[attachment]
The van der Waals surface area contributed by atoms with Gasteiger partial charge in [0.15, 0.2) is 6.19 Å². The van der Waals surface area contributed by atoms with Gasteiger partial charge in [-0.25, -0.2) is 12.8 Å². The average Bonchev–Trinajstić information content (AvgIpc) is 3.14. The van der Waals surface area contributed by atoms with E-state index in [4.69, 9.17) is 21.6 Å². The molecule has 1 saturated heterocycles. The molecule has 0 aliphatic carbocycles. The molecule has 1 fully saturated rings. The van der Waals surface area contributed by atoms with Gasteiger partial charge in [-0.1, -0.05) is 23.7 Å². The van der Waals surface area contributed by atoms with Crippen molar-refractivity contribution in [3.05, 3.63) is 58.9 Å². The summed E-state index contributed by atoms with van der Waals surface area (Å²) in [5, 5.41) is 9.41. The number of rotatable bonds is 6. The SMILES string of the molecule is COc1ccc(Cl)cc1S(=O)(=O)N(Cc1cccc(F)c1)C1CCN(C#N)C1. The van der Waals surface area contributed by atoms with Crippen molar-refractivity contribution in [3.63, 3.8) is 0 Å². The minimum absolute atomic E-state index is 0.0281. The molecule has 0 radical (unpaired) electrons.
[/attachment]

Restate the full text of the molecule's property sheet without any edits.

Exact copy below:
The van der Waals surface area contributed by atoms with Gasteiger partial charge in [0.15, 0.2) is 6.19 Å². The van der Waals surface area contributed by atoms with Gasteiger partial charge in [-0.25, -0.2) is 12.8 Å². The average Bonchev–Trinajstić information content (AvgIpc) is 3.14. The van der Waals surface area contributed by atoms with E-state index in [4.69, 9.17) is 21.6 Å². The molecule has 1 saturated heterocycles. The molecule has 0 aliphatic carbocycles. The molecule has 1 fully saturated rings. The van der Waals surface area contributed by atoms with Gasteiger partial charge in [-0.1, -0.05) is 23.7 Å². The van der Waals surface area contributed by atoms with Crippen molar-refractivity contribution in [3.05, 3.63) is 58.9 Å². The summed E-state index contributed by atoms with van der Waals surface area (Å²) in [5, 5.41) is 9.41. The number of rotatable bonds is 6. The SMILES string of the molecule is COc1ccc(Cl)cc1S(=O)(=O)N(Cc1cccc(F)c1)C1CCN(C#N)C1. The van der Waals surface area contributed by atoms with Crippen molar-refractivity contribution in [3.63, 3.8) is 0 Å². The minimum absolute atomic E-state index is 0.0281. The molecule has 0 radical (unpaired) electrons.